What better way to kick off a tour of New York’s greatest museum, than with a taste of New York’s best-known sweet treat, the black and white?
Our Yum Yum Met Culinary Art Tour of the Metropolitan Museum of Art opened with a cookie meetup, when we met our guide at William Greenberg Desserts on the Upper East Side. At Greenberg, the black and white cookie is topped with a hardened fondant and the chocolate has hints of coffee. It was a tasty, classy way to begin a tasteful, classy museum tour!
Art on the Yum Yum menu
My husband and I were eager to see The Metropolitan Museum in a new light—as a food travel destination.
No, we did not actually eat inside the Met, at least not until our tour was done. Instead, guide Angelis Nannos of In Food We Trust had prepared a “menu” of culinary-themed works to share with us, from starters through the main course to dessert.
As we viewed the various works, Angelis regaled us with their backstories, from ancient times until the mid-20th century. Along the way, we absorbed some New York culinary history and learned about forgotten rituals as we toured the museum’s grand halls.
We had great fun for two exciting and engrossing hours, with a couple of rest stops on our ramble. We saw paintings of feasts, and kitchens from The Met’s magnificent collections, and masterpieces that linked food with everything from politics to religion. We laughed and learned, and occasionally were aghast at the political realities behind great art.
Let me help you see the museum in a total different way!—Angelis Nannos
Yum Yum Met is a brilliantly researched and well-organized tour, a delight for lovers of art trivia. We had previously joined Angelis for a belt-busting food walk in Turkey. Now a professionally credentialed in New York, he is a superb guide who entertains and engages tour participants with great good humor.
Art history, with food
The first work we saw, a beautifully executed 16th-century altar fragment, illustrated a legend involving Saint Nicholas and his restoration to life of three boys who had been killed and thrown into a pickling barrel. It was a theme of numerous artworks from medieval times. Who knew?
In the 19th century, New York’s harbor was the world’s premier oyster source…oysters were consumed as street food, and on fine tables, from dainty porcelain plates, such as the ones on display in a glass case at the Met. In a gallery of paintings from the same era, we stopped at a painting depicting the players in the U.S. “hard cider” campaign of 1840. We talked about the slogans, jingles and negative publicity of that time; the themes of 19th-century politics seemed painfully familiar.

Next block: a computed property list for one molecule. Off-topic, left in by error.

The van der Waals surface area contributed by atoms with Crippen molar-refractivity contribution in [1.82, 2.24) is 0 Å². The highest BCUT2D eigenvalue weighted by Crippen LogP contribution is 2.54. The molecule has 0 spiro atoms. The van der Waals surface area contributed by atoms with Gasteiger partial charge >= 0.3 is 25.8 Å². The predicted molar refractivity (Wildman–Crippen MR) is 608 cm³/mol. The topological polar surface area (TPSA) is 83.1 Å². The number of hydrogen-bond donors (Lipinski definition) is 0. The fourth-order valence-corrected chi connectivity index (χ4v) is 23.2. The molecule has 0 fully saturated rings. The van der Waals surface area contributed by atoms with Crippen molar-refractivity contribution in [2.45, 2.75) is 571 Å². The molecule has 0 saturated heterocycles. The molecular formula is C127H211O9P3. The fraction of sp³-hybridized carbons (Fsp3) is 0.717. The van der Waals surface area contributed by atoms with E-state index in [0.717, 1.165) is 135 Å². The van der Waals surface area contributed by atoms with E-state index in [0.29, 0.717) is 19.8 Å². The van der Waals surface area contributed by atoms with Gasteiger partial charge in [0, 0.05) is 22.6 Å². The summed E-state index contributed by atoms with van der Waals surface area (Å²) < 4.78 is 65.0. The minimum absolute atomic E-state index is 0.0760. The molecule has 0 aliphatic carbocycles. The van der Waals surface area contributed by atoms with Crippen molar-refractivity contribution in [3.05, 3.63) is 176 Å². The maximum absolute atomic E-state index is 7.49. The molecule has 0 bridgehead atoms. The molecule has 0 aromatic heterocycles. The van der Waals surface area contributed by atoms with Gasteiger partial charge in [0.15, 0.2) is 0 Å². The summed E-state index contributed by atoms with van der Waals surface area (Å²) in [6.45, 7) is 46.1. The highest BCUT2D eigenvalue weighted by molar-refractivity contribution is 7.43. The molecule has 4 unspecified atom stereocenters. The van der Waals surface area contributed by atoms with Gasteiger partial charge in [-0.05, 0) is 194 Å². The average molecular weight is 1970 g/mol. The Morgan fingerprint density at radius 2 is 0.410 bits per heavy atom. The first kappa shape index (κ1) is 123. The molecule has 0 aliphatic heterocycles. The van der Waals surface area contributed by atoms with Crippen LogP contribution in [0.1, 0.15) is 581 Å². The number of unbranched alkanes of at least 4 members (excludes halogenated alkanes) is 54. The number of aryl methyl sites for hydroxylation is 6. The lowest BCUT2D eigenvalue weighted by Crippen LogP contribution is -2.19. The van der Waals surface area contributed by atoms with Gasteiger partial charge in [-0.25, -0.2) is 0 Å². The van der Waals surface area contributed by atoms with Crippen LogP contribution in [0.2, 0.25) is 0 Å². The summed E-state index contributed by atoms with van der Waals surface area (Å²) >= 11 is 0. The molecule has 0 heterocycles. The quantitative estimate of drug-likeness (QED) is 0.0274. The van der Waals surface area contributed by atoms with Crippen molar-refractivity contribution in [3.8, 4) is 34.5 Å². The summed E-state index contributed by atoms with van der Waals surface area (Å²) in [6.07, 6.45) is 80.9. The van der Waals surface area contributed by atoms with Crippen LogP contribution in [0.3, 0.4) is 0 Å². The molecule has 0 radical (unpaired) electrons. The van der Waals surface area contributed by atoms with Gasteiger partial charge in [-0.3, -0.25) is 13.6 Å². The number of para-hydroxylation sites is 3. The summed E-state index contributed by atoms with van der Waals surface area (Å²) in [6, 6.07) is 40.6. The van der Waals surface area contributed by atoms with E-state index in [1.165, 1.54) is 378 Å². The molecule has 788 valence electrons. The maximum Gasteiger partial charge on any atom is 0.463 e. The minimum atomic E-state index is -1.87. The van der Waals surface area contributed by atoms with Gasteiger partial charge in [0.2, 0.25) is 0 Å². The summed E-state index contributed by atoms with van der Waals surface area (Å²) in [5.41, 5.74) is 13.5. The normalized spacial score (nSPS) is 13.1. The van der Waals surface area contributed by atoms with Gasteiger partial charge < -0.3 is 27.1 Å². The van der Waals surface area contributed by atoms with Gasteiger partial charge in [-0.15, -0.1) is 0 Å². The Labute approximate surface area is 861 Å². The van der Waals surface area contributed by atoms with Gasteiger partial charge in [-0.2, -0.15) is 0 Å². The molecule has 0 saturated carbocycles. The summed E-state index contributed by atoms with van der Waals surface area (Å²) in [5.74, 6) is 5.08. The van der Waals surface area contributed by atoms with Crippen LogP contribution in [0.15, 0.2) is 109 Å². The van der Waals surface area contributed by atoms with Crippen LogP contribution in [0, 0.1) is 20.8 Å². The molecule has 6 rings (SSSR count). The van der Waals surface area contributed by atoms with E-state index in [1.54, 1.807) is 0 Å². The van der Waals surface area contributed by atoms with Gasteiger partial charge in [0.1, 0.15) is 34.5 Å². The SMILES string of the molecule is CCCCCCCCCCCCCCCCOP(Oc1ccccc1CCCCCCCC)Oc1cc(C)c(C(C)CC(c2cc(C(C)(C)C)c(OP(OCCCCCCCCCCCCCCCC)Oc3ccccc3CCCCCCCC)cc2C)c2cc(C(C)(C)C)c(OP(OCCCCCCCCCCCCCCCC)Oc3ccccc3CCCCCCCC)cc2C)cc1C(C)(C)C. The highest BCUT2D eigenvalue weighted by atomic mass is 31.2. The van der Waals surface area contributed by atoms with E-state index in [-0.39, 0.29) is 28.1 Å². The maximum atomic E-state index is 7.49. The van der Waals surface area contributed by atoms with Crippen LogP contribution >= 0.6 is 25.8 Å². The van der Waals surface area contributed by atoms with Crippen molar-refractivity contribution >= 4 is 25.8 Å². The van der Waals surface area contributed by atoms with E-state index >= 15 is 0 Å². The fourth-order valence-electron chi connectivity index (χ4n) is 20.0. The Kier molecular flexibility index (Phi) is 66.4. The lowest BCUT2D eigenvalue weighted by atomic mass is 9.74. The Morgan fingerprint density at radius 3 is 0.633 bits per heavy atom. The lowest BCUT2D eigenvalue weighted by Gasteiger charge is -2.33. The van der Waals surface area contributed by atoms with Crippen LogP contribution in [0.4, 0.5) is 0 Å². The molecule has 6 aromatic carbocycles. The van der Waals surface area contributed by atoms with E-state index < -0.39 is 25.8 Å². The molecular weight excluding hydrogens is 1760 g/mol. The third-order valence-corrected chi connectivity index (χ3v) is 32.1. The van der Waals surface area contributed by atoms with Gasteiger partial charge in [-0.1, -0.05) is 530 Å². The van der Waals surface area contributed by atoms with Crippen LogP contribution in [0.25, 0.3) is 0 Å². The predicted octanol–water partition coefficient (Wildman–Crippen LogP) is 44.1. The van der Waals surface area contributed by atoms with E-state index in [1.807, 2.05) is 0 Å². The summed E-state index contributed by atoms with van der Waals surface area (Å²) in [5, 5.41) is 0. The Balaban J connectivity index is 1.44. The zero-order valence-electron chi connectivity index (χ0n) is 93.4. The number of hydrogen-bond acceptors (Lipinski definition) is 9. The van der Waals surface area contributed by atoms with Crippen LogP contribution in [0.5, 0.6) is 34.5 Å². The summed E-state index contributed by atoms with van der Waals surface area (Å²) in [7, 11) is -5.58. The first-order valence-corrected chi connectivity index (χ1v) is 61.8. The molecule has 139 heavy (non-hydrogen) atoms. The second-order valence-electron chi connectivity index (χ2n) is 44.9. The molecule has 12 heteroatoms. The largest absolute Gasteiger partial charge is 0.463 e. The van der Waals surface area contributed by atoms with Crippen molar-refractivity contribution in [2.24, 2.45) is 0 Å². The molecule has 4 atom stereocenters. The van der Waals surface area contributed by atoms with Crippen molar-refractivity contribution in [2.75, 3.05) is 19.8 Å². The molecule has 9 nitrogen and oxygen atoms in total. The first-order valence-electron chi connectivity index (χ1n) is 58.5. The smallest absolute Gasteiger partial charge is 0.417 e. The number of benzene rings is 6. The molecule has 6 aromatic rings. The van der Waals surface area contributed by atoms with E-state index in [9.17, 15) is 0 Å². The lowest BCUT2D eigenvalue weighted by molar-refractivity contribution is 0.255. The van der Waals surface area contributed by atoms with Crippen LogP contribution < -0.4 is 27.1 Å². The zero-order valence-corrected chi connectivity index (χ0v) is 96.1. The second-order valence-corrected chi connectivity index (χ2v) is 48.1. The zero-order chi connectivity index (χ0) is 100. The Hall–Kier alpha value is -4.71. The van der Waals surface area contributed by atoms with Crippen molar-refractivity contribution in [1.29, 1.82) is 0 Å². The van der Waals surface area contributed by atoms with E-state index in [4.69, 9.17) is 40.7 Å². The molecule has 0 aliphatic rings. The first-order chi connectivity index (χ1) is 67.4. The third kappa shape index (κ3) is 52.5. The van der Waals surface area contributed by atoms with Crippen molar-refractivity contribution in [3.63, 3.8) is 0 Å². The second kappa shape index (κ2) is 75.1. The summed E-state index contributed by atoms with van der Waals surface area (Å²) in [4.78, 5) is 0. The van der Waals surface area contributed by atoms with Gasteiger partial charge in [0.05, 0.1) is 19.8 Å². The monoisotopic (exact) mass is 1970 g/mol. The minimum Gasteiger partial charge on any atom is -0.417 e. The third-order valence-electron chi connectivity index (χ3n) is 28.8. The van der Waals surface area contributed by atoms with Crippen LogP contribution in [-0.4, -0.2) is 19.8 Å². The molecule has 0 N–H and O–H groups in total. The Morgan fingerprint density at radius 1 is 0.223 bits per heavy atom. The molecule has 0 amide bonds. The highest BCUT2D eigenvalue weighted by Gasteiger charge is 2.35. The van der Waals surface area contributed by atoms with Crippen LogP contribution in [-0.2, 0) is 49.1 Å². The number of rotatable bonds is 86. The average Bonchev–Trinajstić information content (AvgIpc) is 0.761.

Angelis is from Greece and had done his homework, popping the words of a papyrus at The Met into his iPad for translation to modern Greek. This served as the jumping-off point to a bit of Q&A about, of all things, shopping lists and what they tell us about society through history.
There were older food stories, too. Angelis showed us a wall-size bas-relief enumerating—in Cuneiform—the preparations, from fattened cattle and sheep to beer, wine and pistachio “cones”—for a party of royal proportions in ancient Assyria.
Even the perfectly preserved miniature assemblages of figures from an Egyptian tomb, on display under glass in a dimly lit hall, had plenty to reveal. It was intriguing to think about the importance and meaning of food, to Egyptians buying their dead 4,000 years ago.
The Met holds many marvels but is impossible to take them all in one go, so here, as elsewhere in the city, a specialty museum visit can be an attractive option.
On previous visits, we’ve selected a hall or two to concentrate our attention. Joining a themed tour like Yum Yum Met enabled us to see varied exhibition spaces and art forms on a single visit, without being overwhelmed at the grandeur of the place. We learned a boatload of fun facts and exited the museum with energy to burn.
Ready for more?
Another day, we joined Angelis for his Athens Next Door tour, a brisk stroll through the Greek community in Astoria, Queens, this one with delectable, honest-to-goodness food stops along the way.
He has since added two more walks to his repertoire: No Passport Required Ethnic Food Tour; and Upper East Side Iconic NYC Foods. One or both food walks will be on our itinerary next time we are in New York!
What’s appealing to the over-50 luxury traveler?
- Yum Yum Met offers a unique perspective on a New York City classic and is entertaining and informative for both first-time visitors and art lovers familiar with the Museum.
- This small-group tour skips ticket lines and navigates the Met’s exhibition halls efficiently.
- The tour is wheelchair accessible.
- You will be hungry after the tour. Book a morning tour, and finish just in time for lunch at one of The Met’s several dining options.
IF YOU GO
*All photo credits: Anita Breland & Tom Fakler
The authors were guests of In Food We Trust for the Yum Yum Met Culinary Art Tour.